Ballasting trackwork.

“lay down the tracks and tear up the trails!”

This week I painted the trackwork for the dock yard and got ready for some ballasting. I gave all the track and the plywood roadbed a quick wash of stain first, so painting is easier. Once dry, everything was painted with a blast of Floquil Rail Brown. I used some Railroad Tie Brown on the rails, (I know, a bit backwards) and then drybrushed the ties with a light grey.

And forgot to take any pictures, so you will just have to imagine an image of someone painting trackwork with an airbrush.

Once dry, I cleaned off the top of the rails using a 2″ square of cork roadbed soaked in lacquer thinners, and followed up immediately with a dry piece of cork. Works great! Since the cork is flat it only cleans off the top of the rail, and it is absorbent enough to soak up a bit of thinners. Again, no pictures.

Last night I got ambitious and ballasted all the trackwork.

Click on picture for larger view….
Image Copyright 2005 Tim Warris

I used Woodland Scenics fine ballast for the majority of it, with some fine dark ballast for the siding. A bit of sifted playground ground sand was also used to create a bit of texture.

Everything was glued in place with Woodland Scenics scenic cement.

Image copyright 2005 Tim Warris

I love this stuff! I used to mix up a batch of diluted white glue with water and soap, but found the results hit and miss, and a little bubbly too. Using the pre-made stuff speeds things up nicely.

I use a spray bottle with some isopropyl alcohol in it and give everything a good soaking first, this really helps to glue to flow into all the ballast, which is critical. I then spray on a liberal amount of the glue, with a spray bottle. I finish up by applying even more glue using a glass tube, the kind found in a lab (or in my case a surplus store). This tube holds lots of glue, you just put your finger over one end to hold it in the tube, slowly removing the finger will allow the glue to flow quickly out.

Image copyright 2005 Tim Warris
A soupy mess. Dries up nicely though, the glue is completely invisible, in fact it is hard to tell anything is actually solidly adhered in place, once dry.

Image copyright 2005 Tim Warris
Taken the following morning after everything has dried up

Image copyright 2005 Tim Warris

Image copyright 2005 Tim Warris

Image copyright 2005 Tim Warris

Image copyright 2005 Tim Warris

Next I think I will bet back to work on the apron for the car ferries, then I will finish up the scenery around the yard.

Image copyright 2005 Tim Warris

Posted by: | 10-29-2005 | 12:10 PM
Posted in: Uncategorized


  1. Hi, I really enjoyed reading the part about how you painted the track and laid the ballast. That is the final thing I need to do with my layout before I start putting on the structures and trains, and I’m quite apprehensive – I totally botched my last attempt at ballasting on my previous layout. Never could get all my tracks completely clean again either. Thanks again for sharing about your techniques!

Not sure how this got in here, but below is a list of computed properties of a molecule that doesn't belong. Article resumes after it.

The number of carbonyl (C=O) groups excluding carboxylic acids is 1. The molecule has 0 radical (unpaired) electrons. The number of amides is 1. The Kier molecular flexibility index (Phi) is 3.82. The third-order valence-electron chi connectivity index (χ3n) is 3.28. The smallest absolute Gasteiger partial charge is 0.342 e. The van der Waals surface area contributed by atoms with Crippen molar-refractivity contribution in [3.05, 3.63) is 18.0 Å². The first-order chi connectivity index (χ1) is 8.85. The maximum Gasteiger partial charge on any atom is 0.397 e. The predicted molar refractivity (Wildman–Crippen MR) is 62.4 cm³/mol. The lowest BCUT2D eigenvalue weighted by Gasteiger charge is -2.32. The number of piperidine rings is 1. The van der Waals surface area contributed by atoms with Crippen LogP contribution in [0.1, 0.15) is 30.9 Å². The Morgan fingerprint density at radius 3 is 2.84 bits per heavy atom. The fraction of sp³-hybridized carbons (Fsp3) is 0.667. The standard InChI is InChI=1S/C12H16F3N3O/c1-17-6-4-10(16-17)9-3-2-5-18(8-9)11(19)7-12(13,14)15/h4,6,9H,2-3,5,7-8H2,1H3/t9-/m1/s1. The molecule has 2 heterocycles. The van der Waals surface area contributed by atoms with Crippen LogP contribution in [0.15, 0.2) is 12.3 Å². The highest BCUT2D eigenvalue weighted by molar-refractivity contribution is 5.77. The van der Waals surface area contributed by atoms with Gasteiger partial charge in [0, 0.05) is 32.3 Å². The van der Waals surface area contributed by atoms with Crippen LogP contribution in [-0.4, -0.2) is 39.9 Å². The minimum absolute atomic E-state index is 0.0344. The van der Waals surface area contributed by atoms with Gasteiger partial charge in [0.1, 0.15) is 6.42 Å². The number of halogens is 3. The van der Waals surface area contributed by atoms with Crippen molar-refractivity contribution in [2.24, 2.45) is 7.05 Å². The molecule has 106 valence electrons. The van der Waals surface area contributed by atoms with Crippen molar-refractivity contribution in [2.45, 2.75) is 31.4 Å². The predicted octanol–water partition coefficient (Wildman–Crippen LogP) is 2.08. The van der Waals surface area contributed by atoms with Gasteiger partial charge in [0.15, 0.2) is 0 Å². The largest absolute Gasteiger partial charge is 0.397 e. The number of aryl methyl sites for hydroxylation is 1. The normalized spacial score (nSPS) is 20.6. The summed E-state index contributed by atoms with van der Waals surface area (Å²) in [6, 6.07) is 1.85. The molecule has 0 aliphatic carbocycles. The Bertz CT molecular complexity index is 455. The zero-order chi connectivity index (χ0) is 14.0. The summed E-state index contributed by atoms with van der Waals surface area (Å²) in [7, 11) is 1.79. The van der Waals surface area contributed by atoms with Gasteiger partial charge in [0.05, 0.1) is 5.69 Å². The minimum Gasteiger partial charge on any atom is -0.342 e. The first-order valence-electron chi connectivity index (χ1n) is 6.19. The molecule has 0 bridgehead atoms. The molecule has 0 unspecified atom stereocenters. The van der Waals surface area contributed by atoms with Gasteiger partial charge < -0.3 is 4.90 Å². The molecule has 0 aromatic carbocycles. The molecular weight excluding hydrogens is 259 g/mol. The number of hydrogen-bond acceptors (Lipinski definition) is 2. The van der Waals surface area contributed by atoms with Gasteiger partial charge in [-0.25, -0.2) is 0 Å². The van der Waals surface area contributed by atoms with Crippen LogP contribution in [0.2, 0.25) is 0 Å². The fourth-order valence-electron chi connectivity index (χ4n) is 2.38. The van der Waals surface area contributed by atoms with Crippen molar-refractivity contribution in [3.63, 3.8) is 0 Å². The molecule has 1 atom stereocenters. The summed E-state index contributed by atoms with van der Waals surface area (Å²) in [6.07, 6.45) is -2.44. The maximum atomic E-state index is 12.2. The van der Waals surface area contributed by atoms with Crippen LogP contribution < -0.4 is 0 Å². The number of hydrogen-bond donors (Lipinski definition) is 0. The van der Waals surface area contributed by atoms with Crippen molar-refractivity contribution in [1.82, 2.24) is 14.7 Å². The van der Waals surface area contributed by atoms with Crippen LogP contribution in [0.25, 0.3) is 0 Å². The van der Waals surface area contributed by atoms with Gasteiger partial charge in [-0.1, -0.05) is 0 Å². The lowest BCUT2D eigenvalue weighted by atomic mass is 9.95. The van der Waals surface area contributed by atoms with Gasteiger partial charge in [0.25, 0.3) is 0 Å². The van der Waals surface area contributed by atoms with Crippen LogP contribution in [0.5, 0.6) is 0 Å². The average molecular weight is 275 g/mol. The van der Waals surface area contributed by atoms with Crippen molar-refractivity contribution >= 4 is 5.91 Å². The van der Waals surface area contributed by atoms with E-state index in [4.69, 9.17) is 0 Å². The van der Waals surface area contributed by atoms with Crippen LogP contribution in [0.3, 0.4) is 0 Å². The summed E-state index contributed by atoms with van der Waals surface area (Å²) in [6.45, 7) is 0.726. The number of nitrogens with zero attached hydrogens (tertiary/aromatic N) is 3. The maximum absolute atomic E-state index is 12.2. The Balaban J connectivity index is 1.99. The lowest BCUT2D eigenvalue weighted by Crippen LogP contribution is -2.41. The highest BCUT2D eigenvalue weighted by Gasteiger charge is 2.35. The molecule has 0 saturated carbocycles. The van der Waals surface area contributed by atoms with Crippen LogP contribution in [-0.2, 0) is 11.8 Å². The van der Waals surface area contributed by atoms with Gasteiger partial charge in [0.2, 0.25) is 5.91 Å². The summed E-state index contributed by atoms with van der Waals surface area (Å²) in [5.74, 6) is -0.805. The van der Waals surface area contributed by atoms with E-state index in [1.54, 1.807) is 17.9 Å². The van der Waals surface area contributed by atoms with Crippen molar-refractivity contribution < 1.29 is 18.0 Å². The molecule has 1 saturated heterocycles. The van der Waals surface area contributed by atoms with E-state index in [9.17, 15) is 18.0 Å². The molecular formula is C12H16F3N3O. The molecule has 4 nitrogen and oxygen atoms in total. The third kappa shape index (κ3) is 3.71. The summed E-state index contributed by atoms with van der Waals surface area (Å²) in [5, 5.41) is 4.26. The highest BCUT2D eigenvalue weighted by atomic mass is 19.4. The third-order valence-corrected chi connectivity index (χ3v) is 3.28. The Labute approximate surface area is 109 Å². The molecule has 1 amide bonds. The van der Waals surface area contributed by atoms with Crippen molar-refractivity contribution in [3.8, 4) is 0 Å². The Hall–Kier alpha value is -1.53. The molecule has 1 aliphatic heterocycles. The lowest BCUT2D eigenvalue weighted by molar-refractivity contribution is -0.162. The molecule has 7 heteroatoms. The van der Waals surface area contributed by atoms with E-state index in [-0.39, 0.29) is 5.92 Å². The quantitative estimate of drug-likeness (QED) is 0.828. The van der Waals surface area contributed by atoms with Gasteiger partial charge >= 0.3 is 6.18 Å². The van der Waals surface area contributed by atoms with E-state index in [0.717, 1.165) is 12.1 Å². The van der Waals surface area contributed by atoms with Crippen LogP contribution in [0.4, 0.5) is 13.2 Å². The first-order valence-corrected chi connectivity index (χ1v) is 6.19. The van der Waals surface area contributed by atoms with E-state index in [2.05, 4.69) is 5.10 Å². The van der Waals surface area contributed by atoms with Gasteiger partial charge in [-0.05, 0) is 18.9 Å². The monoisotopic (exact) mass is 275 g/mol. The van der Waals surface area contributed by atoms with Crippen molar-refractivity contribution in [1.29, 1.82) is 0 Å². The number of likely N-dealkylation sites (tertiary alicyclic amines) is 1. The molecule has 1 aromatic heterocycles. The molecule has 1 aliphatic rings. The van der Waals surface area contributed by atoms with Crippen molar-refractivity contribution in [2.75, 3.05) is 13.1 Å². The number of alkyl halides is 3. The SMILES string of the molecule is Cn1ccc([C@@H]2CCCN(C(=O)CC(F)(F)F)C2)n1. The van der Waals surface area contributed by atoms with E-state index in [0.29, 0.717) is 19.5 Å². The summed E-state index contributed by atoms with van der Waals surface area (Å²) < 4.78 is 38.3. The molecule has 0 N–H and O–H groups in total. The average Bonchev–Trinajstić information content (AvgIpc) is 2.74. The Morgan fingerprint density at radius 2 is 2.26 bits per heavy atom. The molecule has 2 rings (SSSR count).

-Ken L.

    Comment by Ken Larsen — 10/30/2005 @ 5:40 pm
  2. In the past, I have glued the ties down to the roadbed, then painted roadbed and ties overall with a dark gray. Then I would sand the ties until the paint was off the tops and stain them gray. Then I would ballast, which is easier to do before the rail is in place. Once the ballast was dry I would lay the rail, and paint the rail after gaps were cut, feeders were dropped, and the track checked out operationally and electrically. But now that I am building turnouts using the FastTracks templates, I can’t follow my old procedure precisely. Your procedure obviously produces nice looking right of way. Over time have you changed your routine? Any drawbacks to this procedure?

    Comment by Mark Chase — 10/31/2005 @ 8:27 am
  3. Hi Mark,

    The procedure is a bit different when using fixture built trackwork, more in line with using ready to run turnouts when it comes to ballasting. Personally I have always ballasted after laying the trackwork, but I know many prefer to do it before laying the rail.

    With fixture built trackwork, or even using the TwistTies, I found it is not necessary to sand the ties level, as they are already level and providing the roadbed is reasonably flat the resulting trackwork will run smooth.

    The only downside to ballasting after the rail is laid is the possibility of gluing the points solid. I have never had a set that I could not free up once the glue has set. Since it dries solid, it can break free and the points will move fine.


    Comment by Tim — 11/1/2005 @ 1:39 pm
  4. “lay down the tracks and tear up the trails!”

    Do my eyes deceive me, or is that an unattributed Gordon Lightfoot quote? πŸ™‚
    Just being annoying! I enjoy the site!

    Comment by Lance — 11/25/2005 @ 11:21 am
  5. Gordon who?

    Comment by Tim — 11/26/2005 @ 11:35 am

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